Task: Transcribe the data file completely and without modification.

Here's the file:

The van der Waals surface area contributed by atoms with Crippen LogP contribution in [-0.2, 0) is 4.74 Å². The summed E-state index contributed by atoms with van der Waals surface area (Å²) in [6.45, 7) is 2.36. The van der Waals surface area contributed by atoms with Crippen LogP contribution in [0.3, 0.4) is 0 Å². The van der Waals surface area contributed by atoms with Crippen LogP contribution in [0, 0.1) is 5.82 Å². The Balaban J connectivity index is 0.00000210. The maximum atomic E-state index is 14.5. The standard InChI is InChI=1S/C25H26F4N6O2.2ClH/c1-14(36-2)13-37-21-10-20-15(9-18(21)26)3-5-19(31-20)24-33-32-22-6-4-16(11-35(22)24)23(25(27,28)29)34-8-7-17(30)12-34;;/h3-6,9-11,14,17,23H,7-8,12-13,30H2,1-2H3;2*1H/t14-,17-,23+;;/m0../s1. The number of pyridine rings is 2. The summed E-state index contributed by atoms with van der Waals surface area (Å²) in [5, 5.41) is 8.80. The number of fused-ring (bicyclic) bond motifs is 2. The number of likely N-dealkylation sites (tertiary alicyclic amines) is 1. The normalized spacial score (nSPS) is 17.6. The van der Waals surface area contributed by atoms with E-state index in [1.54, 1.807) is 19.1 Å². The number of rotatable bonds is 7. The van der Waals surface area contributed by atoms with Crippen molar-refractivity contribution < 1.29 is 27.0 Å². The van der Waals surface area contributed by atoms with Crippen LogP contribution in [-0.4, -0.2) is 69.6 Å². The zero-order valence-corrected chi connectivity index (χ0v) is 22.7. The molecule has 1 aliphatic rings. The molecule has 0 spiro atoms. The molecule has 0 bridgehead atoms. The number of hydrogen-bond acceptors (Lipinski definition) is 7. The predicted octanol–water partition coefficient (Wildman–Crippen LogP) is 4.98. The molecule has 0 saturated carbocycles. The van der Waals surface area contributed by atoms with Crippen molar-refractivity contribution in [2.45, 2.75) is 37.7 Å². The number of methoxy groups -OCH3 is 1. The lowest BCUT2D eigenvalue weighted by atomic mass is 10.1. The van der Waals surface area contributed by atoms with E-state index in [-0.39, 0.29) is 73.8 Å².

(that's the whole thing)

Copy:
The van der Waals surface area contributed by atoms with Crippen LogP contribution in [-0.2, 0) is 4.74 Å². The summed E-state index contributed by atoms with van der Waals surface area (Å²) in [6.45, 7) is 2.36. The van der Waals surface area contributed by atoms with Crippen LogP contribution in [0.3, 0.4) is 0 Å². The van der Waals surface area contributed by atoms with Crippen LogP contribution in [0, 0.1) is 5.82 Å². The Balaban J connectivity index is 0.00000210. The maximum atomic E-state index is 14.5. The standard InChI is InChI=1S/C25H26F4N6O2.2ClH/c1-14(36-2)13-37-21-10-20-15(9-18(21)26)3-5-19(31-20)24-33-32-22-6-4-16(11-35(22)24)23(25(27,28)29)34-8-7-17(30)12-34;;/h3-6,9-11,14,17,23H,7-8,12-13,30H2,1-2H3;2*1H/t14-,17-,23+;;/m0../s1. The number of pyridine rings is 2. The summed E-state index contributed by atoms with van der Waals surface area (Å²) in [5, 5.41) is 8.80. The number of fused-ring (bicyclic) bond motifs is 2. The number of likely N-dealkylation sites (tertiary alicyclic amines) is 1. The normalized spacial score (nSPS) is 17.6. The van der Waals surface area contributed by atoms with E-state index in [1.54, 1.807) is 19.1 Å². The number of rotatable bonds is 7. The van der Waals surface area contributed by atoms with Crippen molar-refractivity contribution < 1.29 is 27.0 Å². The van der Waals surface area contributed by atoms with Crippen LogP contribution in [-0.4, -0.2) is 69.6 Å². The zero-order valence-corrected chi connectivity index (χ0v) is 22.7. The molecule has 1 aliphatic rings. The molecule has 0 spiro atoms. The molecule has 0 bridgehead atoms. The number of hydrogen-bond acceptors (Lipinski definition) is 7. The predicted octanol–water partition coefficient (Wildman–Crippen LogP) is 4.98. The molecule has 0 saturated carbocycles. The van der Waals surface area contributed by atoms with Crippen molar-refractivity contribution in [2.45, 2.75) is 37.7 Å². The number of methoxy groups -OCH3 is 1. The lowest BCUT2D eigenvalue weighted by atomic mass is 10.1. The van der Waals surface area contributed by atoms with E-state index in [-0.39, 0.29) is 73.8 Å².